EPA is crafting a new requirement to cut greenhouse gas emissions from existing fossil fuel plants, which would replace the Obama-era Clean Power Plan and which it plans to outline later this year. The Supreme Court blocked that rule from taking effect in 2016, and the U.S. Court of Appeals for the District of Columbia Circuit struck down Trump’s replacement rule a day before Biden took office.
But the agency will strain to craft a rule that can withstand scrutiny from an increasingly conservative Supreme Court. Now with three more Trump-appointed justices, the Supreme Court will hear a case in February brought by Republican-led states and the coal industry challenging the EPA’s authority to limit greenhouse gases from power plants.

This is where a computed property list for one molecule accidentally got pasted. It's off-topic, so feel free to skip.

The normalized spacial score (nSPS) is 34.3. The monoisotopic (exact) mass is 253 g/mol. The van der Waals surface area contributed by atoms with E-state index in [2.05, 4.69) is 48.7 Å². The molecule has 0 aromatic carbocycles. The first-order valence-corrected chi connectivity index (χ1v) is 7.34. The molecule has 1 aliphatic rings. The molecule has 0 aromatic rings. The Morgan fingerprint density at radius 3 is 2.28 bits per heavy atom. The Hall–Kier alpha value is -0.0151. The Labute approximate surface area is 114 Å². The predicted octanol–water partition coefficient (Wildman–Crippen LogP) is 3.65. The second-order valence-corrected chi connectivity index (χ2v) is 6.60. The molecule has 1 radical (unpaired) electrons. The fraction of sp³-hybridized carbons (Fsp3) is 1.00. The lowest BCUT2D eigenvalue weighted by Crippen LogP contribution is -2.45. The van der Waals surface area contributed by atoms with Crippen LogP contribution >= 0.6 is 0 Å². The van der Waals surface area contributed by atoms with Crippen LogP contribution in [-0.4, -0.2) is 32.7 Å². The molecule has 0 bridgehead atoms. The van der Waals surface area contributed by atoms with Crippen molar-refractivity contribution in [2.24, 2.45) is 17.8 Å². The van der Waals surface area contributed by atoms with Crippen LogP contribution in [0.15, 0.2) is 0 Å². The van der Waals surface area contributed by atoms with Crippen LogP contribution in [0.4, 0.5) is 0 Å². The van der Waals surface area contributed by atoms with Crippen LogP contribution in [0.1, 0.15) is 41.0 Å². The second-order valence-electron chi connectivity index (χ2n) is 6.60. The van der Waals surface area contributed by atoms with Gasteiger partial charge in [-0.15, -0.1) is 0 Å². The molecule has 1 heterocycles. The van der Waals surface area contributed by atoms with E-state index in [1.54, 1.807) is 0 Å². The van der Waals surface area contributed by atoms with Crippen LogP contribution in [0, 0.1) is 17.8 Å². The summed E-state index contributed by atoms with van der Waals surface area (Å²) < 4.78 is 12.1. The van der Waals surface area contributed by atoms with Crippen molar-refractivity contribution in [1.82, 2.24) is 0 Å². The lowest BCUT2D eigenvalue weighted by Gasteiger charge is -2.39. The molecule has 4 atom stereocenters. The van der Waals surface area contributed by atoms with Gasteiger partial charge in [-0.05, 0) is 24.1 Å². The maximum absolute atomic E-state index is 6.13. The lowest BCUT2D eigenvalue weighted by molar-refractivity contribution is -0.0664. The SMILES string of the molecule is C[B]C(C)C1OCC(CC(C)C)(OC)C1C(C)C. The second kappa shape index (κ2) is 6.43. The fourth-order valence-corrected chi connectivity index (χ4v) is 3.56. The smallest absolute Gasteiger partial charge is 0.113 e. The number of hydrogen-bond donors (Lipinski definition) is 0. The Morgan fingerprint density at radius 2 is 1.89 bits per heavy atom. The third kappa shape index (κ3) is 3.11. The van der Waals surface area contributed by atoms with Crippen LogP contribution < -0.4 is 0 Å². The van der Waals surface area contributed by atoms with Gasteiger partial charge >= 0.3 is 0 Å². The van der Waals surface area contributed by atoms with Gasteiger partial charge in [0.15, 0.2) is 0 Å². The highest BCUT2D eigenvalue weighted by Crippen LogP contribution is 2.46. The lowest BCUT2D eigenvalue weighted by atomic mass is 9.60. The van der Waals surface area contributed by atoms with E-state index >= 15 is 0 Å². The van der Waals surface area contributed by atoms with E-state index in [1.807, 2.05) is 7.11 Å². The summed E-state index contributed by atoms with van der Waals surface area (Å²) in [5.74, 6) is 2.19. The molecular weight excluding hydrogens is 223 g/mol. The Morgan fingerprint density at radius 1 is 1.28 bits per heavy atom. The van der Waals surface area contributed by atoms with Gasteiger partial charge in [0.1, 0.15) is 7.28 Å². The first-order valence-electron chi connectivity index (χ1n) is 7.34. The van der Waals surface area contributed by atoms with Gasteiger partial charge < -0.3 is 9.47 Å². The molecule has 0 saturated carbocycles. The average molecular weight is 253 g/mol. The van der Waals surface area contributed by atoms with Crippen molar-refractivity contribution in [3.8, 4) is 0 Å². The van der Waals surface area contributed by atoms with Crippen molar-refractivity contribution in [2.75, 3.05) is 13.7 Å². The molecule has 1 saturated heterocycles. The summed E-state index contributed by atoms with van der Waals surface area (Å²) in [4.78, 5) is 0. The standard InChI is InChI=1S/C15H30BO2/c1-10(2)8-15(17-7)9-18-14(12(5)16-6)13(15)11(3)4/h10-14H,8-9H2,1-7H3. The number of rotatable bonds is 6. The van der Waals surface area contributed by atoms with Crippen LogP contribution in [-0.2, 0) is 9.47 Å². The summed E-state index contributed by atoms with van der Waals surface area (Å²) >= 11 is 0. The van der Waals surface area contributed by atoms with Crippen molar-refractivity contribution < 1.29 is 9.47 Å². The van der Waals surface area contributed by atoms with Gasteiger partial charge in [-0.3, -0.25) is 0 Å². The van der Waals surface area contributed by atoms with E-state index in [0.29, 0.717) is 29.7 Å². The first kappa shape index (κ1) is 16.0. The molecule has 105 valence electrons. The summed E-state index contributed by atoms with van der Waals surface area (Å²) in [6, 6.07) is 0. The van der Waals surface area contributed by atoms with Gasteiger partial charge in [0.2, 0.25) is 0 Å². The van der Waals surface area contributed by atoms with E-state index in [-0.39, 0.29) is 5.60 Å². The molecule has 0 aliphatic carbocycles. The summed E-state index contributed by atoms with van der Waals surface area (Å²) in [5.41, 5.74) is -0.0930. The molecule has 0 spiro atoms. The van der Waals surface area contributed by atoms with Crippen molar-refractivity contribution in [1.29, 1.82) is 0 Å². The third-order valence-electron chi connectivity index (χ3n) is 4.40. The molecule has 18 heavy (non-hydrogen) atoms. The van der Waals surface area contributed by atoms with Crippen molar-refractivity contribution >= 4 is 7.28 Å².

The case is unusual since the federal government does not have a policy limiting power plants’ carbon dioxide emissions on the books.
“Normally the court would wait until they have a new rule to review,” said Carrie Jenks, executive director of Harvard Law School’s Environmental and Energy Law Program, adding that EPA officials “obviously have to see what the Supreme Court says. And the Supreme Court could say things that would change their timing.”
But West Virginia Attorney General Patrick Morrisey, who leads the lawsuit against the EPA, argues Congress has never given the federal officials the authority to transform the way utilities produce power in the first place.